Summer in the South – we know it well. High heat is the norm and it’s having a greater impact than we realize. Charleston residents, commuters, tourists and even our beloved sea turtles are reacting to extreme weather conditions. Especially in urban areas, lack of natural landscapes – coupled with the hard surfaces that comprise buildings, benches, roads and more – can lead to a dangerous scenario that impacts our health, quality of life and longevity. When you factor in car usage and industrial activity, the situation only worsens. Extreme heat puts kids, emergency responders, older adults, outdoor workers, athletes and pets at higher risk of suffering from heat-related injuries, like dehydration and heat stroke.
But how exactly does heat affect sea turtles? It begins with what occurs beneath the sand. As sea turtles come ashore to nest, they dig deep holes to deposit their clutch of 60-120 eggs. In six or so weeks’ time, hatchlings will emerge and make their way into the waves. Heat is what determines if a hatchling will be male or female. There’s a saying, “hot chicks and cool dudes” – this applies to hatchlings! The problem is, if the male-to-female ratio is too disproportionate, then their future is at risk when it comes to reproducing the next generation of sea turtles.
As they reach adulthood, heat comes into play by way of habitat degradation and beach erosion due to sea level rise and climate change. More recently, research has been conducted on the correlation between climate change and fibropapillomatosis (FP), a virus afflicting sea turtles which can hinder critical functions like swimming, buoyancy, feeding and sight. FP has typically been more common in tropical waters, but recently we’ve had numerous patients from the Carolina coastline admitted to our Sea Turtle Care Center™ suffering from this ailment.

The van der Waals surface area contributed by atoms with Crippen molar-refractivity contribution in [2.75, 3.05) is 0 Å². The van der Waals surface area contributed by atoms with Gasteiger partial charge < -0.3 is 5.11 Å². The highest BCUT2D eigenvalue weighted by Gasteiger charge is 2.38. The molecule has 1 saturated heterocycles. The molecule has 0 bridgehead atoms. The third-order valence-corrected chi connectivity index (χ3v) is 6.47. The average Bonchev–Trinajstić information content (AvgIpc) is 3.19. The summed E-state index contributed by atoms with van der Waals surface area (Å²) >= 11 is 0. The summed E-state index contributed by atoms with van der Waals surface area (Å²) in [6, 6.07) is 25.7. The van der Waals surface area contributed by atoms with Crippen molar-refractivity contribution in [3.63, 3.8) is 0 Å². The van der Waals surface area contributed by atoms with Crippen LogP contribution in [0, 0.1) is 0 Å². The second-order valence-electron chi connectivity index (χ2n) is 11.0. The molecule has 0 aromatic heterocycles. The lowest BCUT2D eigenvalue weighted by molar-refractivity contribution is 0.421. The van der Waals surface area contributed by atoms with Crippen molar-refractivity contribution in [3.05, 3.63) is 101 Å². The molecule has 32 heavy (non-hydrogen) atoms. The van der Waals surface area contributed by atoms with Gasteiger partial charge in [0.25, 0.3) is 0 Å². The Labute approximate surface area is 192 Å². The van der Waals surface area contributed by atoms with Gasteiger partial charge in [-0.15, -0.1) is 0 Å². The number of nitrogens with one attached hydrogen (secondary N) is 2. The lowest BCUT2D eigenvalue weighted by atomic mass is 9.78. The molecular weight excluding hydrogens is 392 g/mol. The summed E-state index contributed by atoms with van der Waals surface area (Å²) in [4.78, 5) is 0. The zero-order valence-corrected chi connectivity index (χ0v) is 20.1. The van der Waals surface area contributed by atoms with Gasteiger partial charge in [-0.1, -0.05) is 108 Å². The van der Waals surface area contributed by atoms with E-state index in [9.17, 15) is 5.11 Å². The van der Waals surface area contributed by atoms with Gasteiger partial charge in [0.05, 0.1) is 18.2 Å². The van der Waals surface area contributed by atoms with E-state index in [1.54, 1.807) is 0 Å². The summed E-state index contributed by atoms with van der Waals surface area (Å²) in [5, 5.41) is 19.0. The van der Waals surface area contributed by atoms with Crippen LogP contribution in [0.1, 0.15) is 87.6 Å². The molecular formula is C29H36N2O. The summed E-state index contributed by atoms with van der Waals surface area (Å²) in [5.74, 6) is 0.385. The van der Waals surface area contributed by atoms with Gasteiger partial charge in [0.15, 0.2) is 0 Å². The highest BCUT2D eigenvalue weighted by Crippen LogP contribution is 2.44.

So, what do we do to start addressing the short and long-term plans for handling these heat waves? Bring in citizen scientists to help with the inaugural HeatWatch project in Charleston, a collaborative research campaign occurring in cities across the nation.
Recently, we assisted with a heat mapping campaign in Charleston to better understand and address the distribution of heat at the human level. Volunteers underwent training to temporarily upfit their cars with a special sensor that mounted to their car window. They each chose a pre-planned driving route (like a real-life Mario Kart game) to drive during three periods over the span of a day: morning, midday and evening. As they drove, the sensor would measure the ambient temperature, humidity and GPS coordinates. Collectively, this data will help inform decisions to address heat concerns.
In Charleston, this effort is made possible due to the partnership between the City of Charleston, Medical University of South Carolina Arboretum: Institute for Air Quality Studies and Office of Health Promotion, Citadel James B. Near Center for Climate Studies, Charleston Resilience Network, Climate Adaptation Partners, Charleston Medical District, South Carolina Interfaith Power and Light and Carolinas Integrated Science Assessment.